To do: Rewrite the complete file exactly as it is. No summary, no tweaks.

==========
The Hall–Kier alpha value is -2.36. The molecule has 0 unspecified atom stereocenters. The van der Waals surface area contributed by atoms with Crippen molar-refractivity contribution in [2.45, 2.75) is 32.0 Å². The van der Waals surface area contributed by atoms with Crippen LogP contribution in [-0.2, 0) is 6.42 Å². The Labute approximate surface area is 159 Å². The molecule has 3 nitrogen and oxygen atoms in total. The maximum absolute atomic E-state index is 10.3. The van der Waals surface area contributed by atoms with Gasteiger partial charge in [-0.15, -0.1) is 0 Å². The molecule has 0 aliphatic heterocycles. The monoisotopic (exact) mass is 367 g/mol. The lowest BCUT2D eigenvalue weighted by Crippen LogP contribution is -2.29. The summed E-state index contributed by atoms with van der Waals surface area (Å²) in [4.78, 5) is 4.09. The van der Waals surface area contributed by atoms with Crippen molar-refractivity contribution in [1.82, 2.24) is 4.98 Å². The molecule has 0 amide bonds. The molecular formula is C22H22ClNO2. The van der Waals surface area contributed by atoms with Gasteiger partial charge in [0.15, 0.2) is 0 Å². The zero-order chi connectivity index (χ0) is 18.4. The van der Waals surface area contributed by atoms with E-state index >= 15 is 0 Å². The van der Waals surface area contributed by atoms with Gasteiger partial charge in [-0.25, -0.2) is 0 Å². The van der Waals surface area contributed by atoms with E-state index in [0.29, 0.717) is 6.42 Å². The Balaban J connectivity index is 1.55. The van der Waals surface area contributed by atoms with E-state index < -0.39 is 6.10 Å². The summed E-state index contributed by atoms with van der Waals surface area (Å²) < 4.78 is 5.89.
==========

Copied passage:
The Hall–Kier alpha value is -2.36. The molecule has 0 unspecified atom stereocenters. The van der Waals surface area contributed by atoms with Crippen molar-refractivity contribution in [2.45, 2.75) is 32.0 Å². The van der Waals surface area contributed by atoms with Crippen LogP contribution in [-0.2, 0) is 6.42 Å². The Labute approximate surface area is 159 Å². The molecule has 3 nitrogen and oxygen atoms in total. The maximum absolute atomic E-state index is 10.3. The van der Waals surface area contributed by atoms with Gasteiger partial charge in [-0.15, -0.1) is 0 Å². The molecule has 0 aliphatic heterocycles. The monoisotopic (exact) mass is 367 g/mol. The lowest BCUT2D eigenvalue weighted by Crippen LogP contribution is -2.29. The summed E-state index contributed by atoms with van der Waals surface area (Å²) in [4.78, 5) is 4.09. The van der Waals surface area contributed by atoms with Crippen molar-refractivity contribution in [1.82, 2.24) is 4.98 Å². The molecule has 0 amide bonds. The molecular formula is C22H22ClNO2. The van der Waals surface area contributed by atoms with Gasteiger partial charge in [0.15, 0.2) is 0 Å². The zero-order chi connectivity index (χ0) is 18.4. The van der Waals surface area contributed by atoms with E-state index >= 15 is 0 Å². The van der Waals surface area contributed by atoms with Gasteiger partial charge in [-0.25, -0.2) is 0 Å². The van der Waals surface area contributed by atoms with E-state index in [0.29, 0.717) is 6.42 Å². The Balaban J connectivity index is 1.55. The van der Waals surface area contributed by atoms with E-state index < -0.39 is 6.10 Å². The summed E-state index contributed by atoms with van der Waals surface area (Å²) < 4.78 is 5.89.